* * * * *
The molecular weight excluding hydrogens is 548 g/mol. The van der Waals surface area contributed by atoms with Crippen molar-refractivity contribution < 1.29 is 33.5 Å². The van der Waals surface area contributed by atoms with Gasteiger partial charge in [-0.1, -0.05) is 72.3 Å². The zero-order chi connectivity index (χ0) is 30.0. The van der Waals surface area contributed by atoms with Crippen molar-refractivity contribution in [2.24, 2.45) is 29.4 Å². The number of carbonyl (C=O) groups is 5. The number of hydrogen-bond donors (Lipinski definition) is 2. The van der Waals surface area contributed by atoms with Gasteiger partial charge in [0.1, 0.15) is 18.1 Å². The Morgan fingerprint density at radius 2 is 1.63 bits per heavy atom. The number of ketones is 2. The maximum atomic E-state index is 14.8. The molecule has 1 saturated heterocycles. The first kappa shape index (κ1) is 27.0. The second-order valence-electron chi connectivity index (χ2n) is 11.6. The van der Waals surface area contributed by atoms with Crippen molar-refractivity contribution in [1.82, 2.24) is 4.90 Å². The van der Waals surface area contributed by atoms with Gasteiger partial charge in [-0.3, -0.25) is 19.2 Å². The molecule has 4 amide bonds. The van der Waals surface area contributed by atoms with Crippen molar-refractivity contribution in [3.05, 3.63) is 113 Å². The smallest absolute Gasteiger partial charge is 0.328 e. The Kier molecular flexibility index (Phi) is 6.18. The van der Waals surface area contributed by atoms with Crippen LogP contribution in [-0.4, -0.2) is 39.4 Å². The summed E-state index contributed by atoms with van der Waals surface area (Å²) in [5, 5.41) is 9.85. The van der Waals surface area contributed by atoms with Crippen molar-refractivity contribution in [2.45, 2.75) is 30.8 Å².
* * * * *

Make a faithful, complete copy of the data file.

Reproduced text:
The molecular weight excluding hydrogens is 548 g/mol. The van der Waals surface area contributed by atoms with Crippen molar-refractivity contribution < 1.29 is 33.5 Å². The van der Waals surface area contributed by atoms with Gasteiger partial charge in [-0.1, -0.05) is 72.3 Å². The zero-order chi connectivity index (χ0) is 30.0. The van der Waals surface area contributed by atoms with Crippen molar-refractivity contribution in [2.24, 2.45) is 29.4 Å². The number of carbonyl (C=O) groups is 5. The number of hydrogen-bond donors (Lipinski definition) is 2. The van der Waals surface area contributed by atoms with Gasteiger partial charge in [0.1, 0.15) is 18.1 Å². The Morgan fingerprint density at radius 2 is 1.63 bits per heavy atom. The number of ketones is 2. The maximum atomic E-state index is 14.8. The molecule has 1 saturated heterocycles. The first kappa shape index (κ1) is 27.0. The second-order valence-electron chi connectivity index (χ2n) is 11.6. The van der Waals surface area contributed by atoms with Crippen molar-refractivity contribution in [1.82, 2.24) is 4.90 Å². The van der Waals surface area contributed by atoms with Gasteiger partial charge in [-0.3, -0.25) is 19.2 Å². The molecule has 4 amide bonds. The van der Waals surface area contributed by atoms with Crippen molar-refractivity contribution in [3.05, 3.63) is 113 Å². The smallest absolute Gasteiger partial charge is 0.328 e. The Kier molecular flexibility index (Phi) is 6.18. The van der Waals surface area contributed by atoms with Crippen LogP contribution in [-0.4, -0.2) is 39.4 Å². The summed E-state index contributed by atoms with van der Waals surface area (Å²) in [5, 5.41) is 9.85. The van der Waals surface area contributed by atoms with Crippen molar-refractivity contribution in [2.45, 2.75) is 30.8 Å².